‘The Nightingale’ tells female WWII story

Kristin Hannah has written 20 novels and her 2009 release “Firefly Lane” sold more than 1.2 million copies. Her bestselling “Home Front” is currently being developed by filmmaker Chris Columbus into a major motion picture. Yet the Seattle-based author said this month’s release of “The Nightingale” is still “cause for celebration.”

According to Hannah’s website, her latest story revolves around “two ordinary French women living in a city under siege and in a country at war, where surviving can sometimes mean doing the unthinkable.”

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Hannah said “The Nightingale” is also garnering movie interest, adding that women’s roles in film have been powerful in recent years and the storyline is relevant today. “The Nightingale” also could benefit from women in Hollywood, who are finding stories like this one and producing movie versions that are used as a vehicle for their own acting careers. “It’s nice when you can see female characters explore the whole range of emotion and morality and make all kinds of choices,” Hannah said.

I was reading that you were doing research on World War II when you came across the story of a Belgian woman. What led to the initial research before you found her and then some of the other ladies?

I wrote a book several years ago called “Winter Garden” that was set in World War II Russia, so that’s how I came to be doing research on the women of World War II. I came across this story of a Belgian woman who had created an escape route for downed airmen across the Pyrenees (Mountains). I filed it away as a really fascinating piece of history, but I couldn’t use it in my Russia book and, so years later, when I was looking for another idea, I remembered this woman. It had just stayed with me for years.

How long of a process is that? Even after you conducted all the research, you still need to come up with your own plot points for the novel.

It’s a huge amount of research to understand the life, the scope, the issues and everything that was going on, but then, as you say, you have to create the characters and the plot and the storyline that does what you want to say — that has a message that you want to get across. And, I think, creating the characters who feel absolutely real and genuine against this extraordinary backdrop of danger, intrigue and oppression. That was really the biggest challenge.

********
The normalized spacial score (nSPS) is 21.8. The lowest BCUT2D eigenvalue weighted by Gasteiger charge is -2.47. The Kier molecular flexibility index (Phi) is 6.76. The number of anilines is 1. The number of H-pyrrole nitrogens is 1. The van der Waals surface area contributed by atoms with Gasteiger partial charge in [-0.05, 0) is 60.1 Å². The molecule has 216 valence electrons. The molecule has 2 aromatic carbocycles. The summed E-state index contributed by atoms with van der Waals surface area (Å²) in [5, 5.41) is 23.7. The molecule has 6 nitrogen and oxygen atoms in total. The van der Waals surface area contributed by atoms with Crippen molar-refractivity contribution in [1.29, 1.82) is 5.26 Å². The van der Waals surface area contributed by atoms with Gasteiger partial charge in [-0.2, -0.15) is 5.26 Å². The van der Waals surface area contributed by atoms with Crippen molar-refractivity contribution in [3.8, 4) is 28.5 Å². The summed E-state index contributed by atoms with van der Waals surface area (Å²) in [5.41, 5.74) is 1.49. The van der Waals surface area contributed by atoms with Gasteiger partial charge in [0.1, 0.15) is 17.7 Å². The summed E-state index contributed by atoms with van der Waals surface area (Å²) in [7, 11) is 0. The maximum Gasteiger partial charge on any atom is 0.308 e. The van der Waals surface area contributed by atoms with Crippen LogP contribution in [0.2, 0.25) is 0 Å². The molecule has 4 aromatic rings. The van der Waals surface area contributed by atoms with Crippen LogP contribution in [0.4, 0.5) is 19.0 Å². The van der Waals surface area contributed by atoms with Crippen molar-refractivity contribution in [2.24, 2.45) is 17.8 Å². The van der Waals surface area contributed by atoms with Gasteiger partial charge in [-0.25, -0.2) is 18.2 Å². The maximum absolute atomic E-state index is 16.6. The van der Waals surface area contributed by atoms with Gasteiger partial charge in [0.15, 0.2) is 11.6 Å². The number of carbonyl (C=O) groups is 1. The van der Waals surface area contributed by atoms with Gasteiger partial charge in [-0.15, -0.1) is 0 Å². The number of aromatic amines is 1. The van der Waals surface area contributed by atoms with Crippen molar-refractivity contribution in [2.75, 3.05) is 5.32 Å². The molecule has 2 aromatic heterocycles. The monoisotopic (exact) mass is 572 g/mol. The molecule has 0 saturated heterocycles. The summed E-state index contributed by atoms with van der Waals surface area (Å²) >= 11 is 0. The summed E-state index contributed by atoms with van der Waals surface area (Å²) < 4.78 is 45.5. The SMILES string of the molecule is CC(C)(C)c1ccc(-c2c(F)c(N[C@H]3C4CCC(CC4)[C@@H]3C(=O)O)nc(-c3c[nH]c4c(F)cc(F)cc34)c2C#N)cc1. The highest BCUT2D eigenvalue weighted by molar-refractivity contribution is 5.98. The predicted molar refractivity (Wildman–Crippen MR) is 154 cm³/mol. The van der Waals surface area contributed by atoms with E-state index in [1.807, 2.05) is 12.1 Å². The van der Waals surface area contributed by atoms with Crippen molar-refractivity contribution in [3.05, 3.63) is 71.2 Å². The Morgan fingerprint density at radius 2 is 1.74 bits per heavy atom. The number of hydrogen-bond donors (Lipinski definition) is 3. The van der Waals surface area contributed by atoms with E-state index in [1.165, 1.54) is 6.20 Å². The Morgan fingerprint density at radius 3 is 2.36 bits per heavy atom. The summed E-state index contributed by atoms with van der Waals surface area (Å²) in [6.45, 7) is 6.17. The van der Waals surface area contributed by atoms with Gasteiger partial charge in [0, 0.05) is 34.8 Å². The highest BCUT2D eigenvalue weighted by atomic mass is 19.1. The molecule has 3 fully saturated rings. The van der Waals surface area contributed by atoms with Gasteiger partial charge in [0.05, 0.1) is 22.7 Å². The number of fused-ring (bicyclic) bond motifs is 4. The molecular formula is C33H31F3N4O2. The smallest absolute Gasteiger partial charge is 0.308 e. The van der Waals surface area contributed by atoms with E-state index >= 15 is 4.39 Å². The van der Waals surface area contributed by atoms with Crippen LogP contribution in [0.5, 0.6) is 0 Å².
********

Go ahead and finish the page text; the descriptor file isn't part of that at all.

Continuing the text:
Your story has a plot point that is often overlooked. Not that it’s right, but when you think of war, especially World War II, you think of men going off to Europe.

This is the third time I’ve written about women in a war setting and I find that I’m fascinated with all of these women, who were heroes and faced incredible odds and put their lives at risk and then were largely forgotten. They came home to no parades, very few medals. They just sort of came home and went on with their ordinary lives and, I think, it’s important to remember their stories.

I read a quote where you said, “When would I as a wife and a mother risk my life and, more importantly, my child’s life to save a stranger?” You asked yourself this as you were working on the book and I’m curious, have you ever been able to answer the question?

That was the question that sort of started me on the journey of this whole book. You start reading about these women, who were so heroic, and a huge number of them were mothers. … That question really haunted me.

What I came down with personally, and this is how it worked for my character Vianne, who is the mother in the novel, I felt like I was confident enough that I would risk my life for a stranger when the world got to a point where I would truly rather die than to have my child and I grow up in the world as it was becoming.